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Blackfin 272 CC Boat Test - By Lakeland Boating Magazine

Blackfin 272 CC Boat Test - By Lakeland Boating Magazine

Blackfin 272CC

A Legendary Quest.

By Alan Wendt


Download File (Blackfin 272CC Lakeland Boating Test Article.pdf)


Tinkering with a legendary name like Blackfin is like walking a delicate tightrope.


Fishermen from the 1970s and 80s will associate the name with a sweetness of design — that perfect blend of performance and seakeeping in rough water. They may also remember a beamy flybridge battlewagon oftenmentioned in the same breath as other legends like Bertram and Yellowfin.

All three marquee names, along with many others, have seen their fortunes come and go with various economic cycles and boater’s changing tastes. But now, Blackfin is making a triumphant return with four new yacht-grade fishing boats and planned dual consoles.

We tested the first two new models — the 272CC and 212CC — at their summer debut and quickly observed that, thanks to new boatbuilding technology, the legendary seakeeping experience lives on.

Dry and Quiet

Blackfin boats are being made in Williston, Florida, at a $100 million boatbuilding company with more than 30 years of experience. The owners and design team are all dedicated outdoorsmen and lifelong boaters who just happen to have advanced college degrees in engineering and naval architecture. With Advanced Carbon Fiber technology, proven Seaquarium Easy-VU baitwells, Pantographic Smartdoor console access and an innovative grid system they call CRT (Core Rigid Technology), there are plenty of new design ideas to propel Blackfin back onto the must-compare list.

I went out on two of the more powerful 272CCs: One rigged with twin Mercury Verado 300s and the other with twin 250s. We picked a stormy afternoon, with seas kicking up and wind blowing — pretty much your typical PR person’s nightmare scenario for a special event — and came back to the dock dry each time. These new models have a very deep cockpit — a feature that will make passengers feel extremely secure. Regardless of where I sat — the helm bench seats, the aft fold-down bench seat, or the two semi-lounger seats in the bow — the ride was soft and dry. Let me also mention the word quiet. Pounding seas can rattle everything from hatches to hardtops. Blackfin engineers have custom-designed all hinges and latches in a manner that stays secure and resists vibration.

Angler amenities

Serious anglers will appreciate the gasketed lid on the 30-gallon livewell. In sloppy conditions, overflow is bled overboard via a dedicated channel in the transom. Gemlux drains and valves adjust outflow and inflow. The baitwell is fed by an 800 gph pump, offering more than enough pump power for a boat this size.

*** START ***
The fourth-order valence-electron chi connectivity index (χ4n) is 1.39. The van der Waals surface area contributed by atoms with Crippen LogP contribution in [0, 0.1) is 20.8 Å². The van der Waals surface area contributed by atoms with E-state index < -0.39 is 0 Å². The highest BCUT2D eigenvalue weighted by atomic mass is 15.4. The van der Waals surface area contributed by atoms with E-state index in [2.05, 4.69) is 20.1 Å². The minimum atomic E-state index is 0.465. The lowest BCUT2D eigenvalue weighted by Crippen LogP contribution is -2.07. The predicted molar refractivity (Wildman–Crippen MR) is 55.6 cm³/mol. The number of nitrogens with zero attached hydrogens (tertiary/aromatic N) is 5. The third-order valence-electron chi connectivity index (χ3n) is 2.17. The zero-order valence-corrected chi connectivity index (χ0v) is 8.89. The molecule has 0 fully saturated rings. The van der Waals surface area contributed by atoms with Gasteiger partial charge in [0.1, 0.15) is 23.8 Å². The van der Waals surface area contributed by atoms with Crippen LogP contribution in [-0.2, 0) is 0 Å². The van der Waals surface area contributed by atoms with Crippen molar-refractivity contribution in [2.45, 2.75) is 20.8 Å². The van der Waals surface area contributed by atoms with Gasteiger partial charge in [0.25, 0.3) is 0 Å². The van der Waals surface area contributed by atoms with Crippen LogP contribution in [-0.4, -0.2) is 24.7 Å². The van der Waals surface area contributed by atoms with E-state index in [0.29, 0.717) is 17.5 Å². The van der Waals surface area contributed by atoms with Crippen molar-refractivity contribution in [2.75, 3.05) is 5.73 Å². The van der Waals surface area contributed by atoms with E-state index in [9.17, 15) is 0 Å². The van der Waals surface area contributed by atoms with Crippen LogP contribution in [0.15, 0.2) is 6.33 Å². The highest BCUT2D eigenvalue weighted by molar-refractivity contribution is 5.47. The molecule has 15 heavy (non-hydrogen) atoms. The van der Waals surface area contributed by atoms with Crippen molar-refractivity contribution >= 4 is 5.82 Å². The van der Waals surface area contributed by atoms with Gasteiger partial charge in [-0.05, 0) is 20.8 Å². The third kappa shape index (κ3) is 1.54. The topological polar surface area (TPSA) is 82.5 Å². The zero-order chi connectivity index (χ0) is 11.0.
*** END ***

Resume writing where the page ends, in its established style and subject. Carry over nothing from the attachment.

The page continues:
Rocket launchers on the hardtop, four gunwale rod holders on each side of the cockpit, and three more horizontal racks along port and starboard inwales provide a clutter-free environment. Our test boat had two hardtop-mounted outriggers easily accessible for singlehanded days at sea.

Port and starboard 54-gallon fish boxes in the cockpit

sole, each with macerators for overboard discharge, put the Blackfin right up there with other models in the serious fish category.

An aura of precision

Today’s boater is looking for a vessel that will do double duty. Seating is one area that families will use to compare boats. The 272CC offers a bolstered, dual helm seat with armrests, and a helm enclosed in glass. Following the trend towards large multi-function displays, Blackfin has a combination of Raymarine or Garmin displays and Mercury’s VesselView gauges, which will provide everything but a download of the Wall Street Journal.

Up front, two cleverly-designed stadium seating inserts slip into sockets offering seatbacks for forward-facing lounges. The extra wide transom seat pulls out or folds up quickly single-handedly; perfect for when you have the other hand on a bending rod.

Blackfin has placed a great deal of attention on laser cutting all hardware hinges. That, combined with in-house, custom-made, tightly-fitted upholstery, black gelcoat sides, and polished Blackfin-embossed pull-up cleats, gives the entire boat an aura of precision.

From a performance standpoint, the 300s are clearly going to win in speed, reaching more than 60 mph and planing in about 8 seconds. They’ll also sip a bit more fuel per hour. The real difference is in weight to balance ratio for an unobstructed view over the bow, which is particularly noticeable when going up on plane, with a favorable nod to the 250-hp engines. H



LOA (w/ swim platform): 27'2"

Beam: 9'4"
Draft (down/up): 36"/24"

Weight (dry): 6,500 lbs.

Fuel Capacity: 180 gals.

Water Capacity: 21 gals.

Max Power: 600 hp

Base Price: Contact dealer


Ontario dealer:

Susan Dean

Midwest dealer:

Dennis Radcliff



Much of the layout, design and construction on the slightly smaller 212CC is identical to the 272CC, including the high- density, closed cell structural foam flotation, finished fiberglass bilge and storage compartments. This scaled down version is 21 feet, 6 inches in length, is rated for up to 300 hp, and includes many

of the same features as the 272CC, such as insulated baitwells, integrated cutting boards, wash downs and rod holders.

Both the 212CC and 272CC come with a lifetime structural hull warranty and are all tank tested at the factory.

Blackfin first launched in 1973, and while these new models prove the legend lives on, the fresh designs and new technologies suggest its best days are just beginning.



LOA (w/ swim platform): 21'6"

Beam: 8'6"
Draft (down/up): 30"/18"

Weight (dry): 3,600 lbs.

Fuel Capacity: 105 gals.

Max Power: 300 hp

Base Price: Contact dealer



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